Government Agencies Retaining IP Rights In Violation Of Stated Policy

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A recent report claims that in 2009, 59% of the intellectual property rights in the work product of contractors hired by Canadian government agencies were retained by the agencies themselves. This is a departure from the goals of a government policy dating back to 2000, which states that such rights should remain with contractors.

The Policy on Title to Intellectual Property Arising Under Crown Procurement Contracts states that one of the socio-economic objectives pursued through Crown Procurement Contracts is the stimulation of economic growth through the commercialization of intellectual property. As the private sector is best placed to achieve this goal, the intellectual property rights in the work product (or “foreground”) of contractors should remain with the contractors, unless one of a defined list of exceptions is invoked by the Crown. The job of monitoring compliance with the policy rests with Industry Canada and the Treasury Board Secretariat.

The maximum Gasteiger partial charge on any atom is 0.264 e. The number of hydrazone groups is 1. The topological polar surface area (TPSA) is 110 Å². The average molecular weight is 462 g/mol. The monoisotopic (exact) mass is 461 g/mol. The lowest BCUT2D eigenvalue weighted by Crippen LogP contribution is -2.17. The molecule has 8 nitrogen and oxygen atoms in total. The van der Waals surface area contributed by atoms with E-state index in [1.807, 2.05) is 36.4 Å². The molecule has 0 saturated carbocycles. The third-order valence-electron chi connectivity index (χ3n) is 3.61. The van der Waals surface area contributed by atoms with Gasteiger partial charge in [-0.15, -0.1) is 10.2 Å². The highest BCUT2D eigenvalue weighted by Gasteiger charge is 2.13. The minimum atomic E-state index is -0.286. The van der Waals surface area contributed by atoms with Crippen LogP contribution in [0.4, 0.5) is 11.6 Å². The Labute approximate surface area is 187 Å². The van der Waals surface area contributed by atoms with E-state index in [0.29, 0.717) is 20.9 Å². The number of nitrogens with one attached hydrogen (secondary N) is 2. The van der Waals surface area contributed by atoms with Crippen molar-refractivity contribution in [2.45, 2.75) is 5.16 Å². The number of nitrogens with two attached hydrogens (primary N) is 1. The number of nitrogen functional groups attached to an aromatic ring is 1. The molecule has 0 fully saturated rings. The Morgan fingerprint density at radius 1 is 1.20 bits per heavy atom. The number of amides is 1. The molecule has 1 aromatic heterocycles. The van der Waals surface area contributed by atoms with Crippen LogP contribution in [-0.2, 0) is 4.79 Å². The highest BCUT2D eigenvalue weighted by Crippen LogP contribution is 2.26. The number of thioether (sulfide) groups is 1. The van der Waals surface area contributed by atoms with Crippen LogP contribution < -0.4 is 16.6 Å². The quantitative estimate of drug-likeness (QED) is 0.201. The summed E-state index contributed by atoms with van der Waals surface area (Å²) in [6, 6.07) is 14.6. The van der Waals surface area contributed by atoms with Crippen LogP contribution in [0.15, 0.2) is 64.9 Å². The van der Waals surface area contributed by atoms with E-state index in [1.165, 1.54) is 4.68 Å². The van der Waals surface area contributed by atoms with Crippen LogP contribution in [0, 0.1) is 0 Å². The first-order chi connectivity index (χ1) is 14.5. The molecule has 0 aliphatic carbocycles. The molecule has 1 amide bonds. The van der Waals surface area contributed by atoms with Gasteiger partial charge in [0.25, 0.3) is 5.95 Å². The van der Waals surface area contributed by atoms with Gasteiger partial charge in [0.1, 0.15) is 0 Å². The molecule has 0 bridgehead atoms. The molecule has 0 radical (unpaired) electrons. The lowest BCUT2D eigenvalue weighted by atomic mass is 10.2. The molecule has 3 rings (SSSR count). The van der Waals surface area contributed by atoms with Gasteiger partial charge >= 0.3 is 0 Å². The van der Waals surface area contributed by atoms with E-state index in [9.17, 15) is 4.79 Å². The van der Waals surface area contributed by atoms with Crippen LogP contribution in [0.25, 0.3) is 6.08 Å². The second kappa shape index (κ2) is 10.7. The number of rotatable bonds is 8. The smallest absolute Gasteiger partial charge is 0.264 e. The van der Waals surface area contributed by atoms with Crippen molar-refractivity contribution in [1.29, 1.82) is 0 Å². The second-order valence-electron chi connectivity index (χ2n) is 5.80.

The report entitled, The Evaluation of the Policy on Title to Intellectual Property Arising Under Crown Procurement Contracts, was prepared for Industry Canada by consulting firm, TDV Global, in December of 2010. Relying on data from the Government-Wide Procurement Reporting System, they found that while all departments were aware of the policy, the Crown continued to retain 59% of all relevant intellectual property rights overall. In some departments, this figure reached as high as 90%. The report declined to reach a conclusion on whether these abnormally high rates were “the product of erroneous data, the nature of the work, or a failure to comply with the Policy”. 95 contracts were reviewed as case studies, out of which 12 of were singled out as examples of the misapplication of the exceptions clause. This included “[t]wo contracts that claimed a national security exception when there was no evidence of any national security issue in the contract”. The report also found a lack of documentation detailing why exceptions were considered appropriate in specific cases. The report concludes by suggesting that the roles of Industry Canada and the Treasury Board Secretariat need to be more clearly defined to allow them to better fulfill their monitoring duties and that departments needs to be better educated on the best practices to follow while structuring contracts.

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